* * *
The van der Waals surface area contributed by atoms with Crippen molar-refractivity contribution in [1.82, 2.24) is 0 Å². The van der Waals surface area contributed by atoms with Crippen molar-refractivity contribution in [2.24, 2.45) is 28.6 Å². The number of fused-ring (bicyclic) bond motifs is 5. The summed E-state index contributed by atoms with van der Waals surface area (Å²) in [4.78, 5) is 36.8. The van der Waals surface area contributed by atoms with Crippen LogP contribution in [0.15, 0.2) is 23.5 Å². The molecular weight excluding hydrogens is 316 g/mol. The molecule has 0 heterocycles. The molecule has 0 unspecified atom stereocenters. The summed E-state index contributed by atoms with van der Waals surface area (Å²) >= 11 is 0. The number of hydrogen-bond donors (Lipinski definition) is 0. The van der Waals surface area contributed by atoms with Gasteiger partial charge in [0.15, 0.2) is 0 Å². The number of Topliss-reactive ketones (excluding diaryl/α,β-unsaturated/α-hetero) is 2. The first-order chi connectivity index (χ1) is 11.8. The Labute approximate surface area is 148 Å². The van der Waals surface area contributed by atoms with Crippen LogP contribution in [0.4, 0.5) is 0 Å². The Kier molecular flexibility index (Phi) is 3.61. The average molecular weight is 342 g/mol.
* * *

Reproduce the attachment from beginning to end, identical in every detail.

The van der Waals surface area contributed by atoms with Crippen molar-refractivity contribution in [1.82, 2.24) is 0 Å². The van der Waals surface area contributed by atoms with Crippen molar-refractivity contribution in [2.24, 2.45) is 28.6 Å². The number of fused-ring (bicyclic) bond motifs is 5. The summed E-state index contributed by atoms with van der Waals surface area (Å²) in [4.78, 5) is 36.8. The van der Waals surface area contributed by atoms with Crippen LogP contribution in [0.15, 0.2) is 23.5 Å². The molecular weight excluding hydrogens is 316 g/mol. The molecule has 0 heterocycles. The molecule has 0 unspecified atom stereocenters. The summed E-state index contributed by atoms with van der Waals surface area (Å²) >= 11 is 0. The number of hydrogen-bond donors (Lipinski definition) is 0. The van der Waals surface area contributed by atoms with Gasteiger partial charge in [0.15, 0.2) is 0 Å². The number of Topliss-reactive ketones (excluding diaryl/α,β-unsaturated/α-hetero) is 2. The first-order chi connectivity index (χ1) is 11.8. The Labute approximate surface area is 148 Å². The van der Waals surface area contributed by atoms with Crippen LogP contribution in [0.4, 0.5) is 0 Å². The Kier molecular flexibility index (Phi) is 3.61. The average molecular weight is 342 g/mol.